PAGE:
The safety inspections concern a box boom pedestal crane on the Valhall Flank West platform in the southern Norwegian North Sea, and two knuckle boom cranes on the Skarv field FPSO in the Norwegian Sea, both as part of annual surveys.
In both cases, crane operators and technicians on the platforms used tablets to take close-up video and pictures based on an agreed checklist of safety functions, shared these with DNV GL’s onshore inspectors.
On Valhall Flank West (normally unmanned) the team inspected NOV’s one-year-old crane, including auto-testing of the automatic overload protection system.
According to DNV GL, it was the first time this had been inspected, along with the structural connections, hydraulic and electrical components, the manual overload protections system, and the brakes.
Similar inspections are under way on two knuckle boom cranes on the Skarv FPSO, 210 km (130 mi) from Sandnessjøen.
Here the task will be to assess how to perform safety-critical tasks remotely without compromising safety of the platform and personnel.
Avoiding the need for round-trips for inspectors to Brønnøysund and onward helicopter travel to Skarv are some of the potential cost savings. The online approach also allowed multiple DNV GL specialists to be connected, who would otherwise have had to travel.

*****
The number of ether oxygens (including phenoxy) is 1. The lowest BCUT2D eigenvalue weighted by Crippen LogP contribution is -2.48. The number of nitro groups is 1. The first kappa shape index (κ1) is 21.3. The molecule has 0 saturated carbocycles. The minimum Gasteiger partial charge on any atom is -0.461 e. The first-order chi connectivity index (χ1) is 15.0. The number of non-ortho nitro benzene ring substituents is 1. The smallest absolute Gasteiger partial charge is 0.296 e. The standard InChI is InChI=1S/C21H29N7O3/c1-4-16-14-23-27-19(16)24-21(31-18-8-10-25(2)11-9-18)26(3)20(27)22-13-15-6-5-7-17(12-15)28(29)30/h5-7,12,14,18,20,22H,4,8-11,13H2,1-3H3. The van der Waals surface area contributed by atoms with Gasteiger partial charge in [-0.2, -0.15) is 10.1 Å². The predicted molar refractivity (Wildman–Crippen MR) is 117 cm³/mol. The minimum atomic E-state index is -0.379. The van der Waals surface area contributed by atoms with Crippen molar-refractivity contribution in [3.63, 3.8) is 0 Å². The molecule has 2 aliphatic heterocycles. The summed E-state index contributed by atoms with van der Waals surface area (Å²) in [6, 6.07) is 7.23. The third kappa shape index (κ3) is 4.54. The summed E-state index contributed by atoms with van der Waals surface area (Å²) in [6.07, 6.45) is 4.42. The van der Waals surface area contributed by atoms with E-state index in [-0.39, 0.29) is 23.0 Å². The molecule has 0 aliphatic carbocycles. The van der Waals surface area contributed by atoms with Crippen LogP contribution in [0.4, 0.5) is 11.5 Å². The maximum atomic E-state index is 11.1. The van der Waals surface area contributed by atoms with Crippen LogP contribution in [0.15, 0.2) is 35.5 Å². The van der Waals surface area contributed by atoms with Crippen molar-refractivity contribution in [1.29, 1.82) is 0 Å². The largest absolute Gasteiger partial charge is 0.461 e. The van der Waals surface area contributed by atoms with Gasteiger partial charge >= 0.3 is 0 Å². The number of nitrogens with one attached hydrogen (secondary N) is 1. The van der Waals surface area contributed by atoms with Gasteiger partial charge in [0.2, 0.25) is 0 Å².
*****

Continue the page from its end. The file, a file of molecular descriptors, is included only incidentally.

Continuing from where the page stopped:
“Using an Automatic Test system with a digital interface significantly reduces risk compared to manual inspections via procedures,” said Svein Harald Hetland, technical authority Lifting, Aker BP.
“The next generation of cranes will be set up with continuous monitoring systems which enables us to move into a predictive maintenance regime. The remote inspection programs will then focus on verification of the entire systems.”
So far this year DNV GL has conducted more than 4,000 remote inspections for the oil and gas industry, including a marine warranty survey of a barge and platform in Senegal and material certification of subsea equipment in China.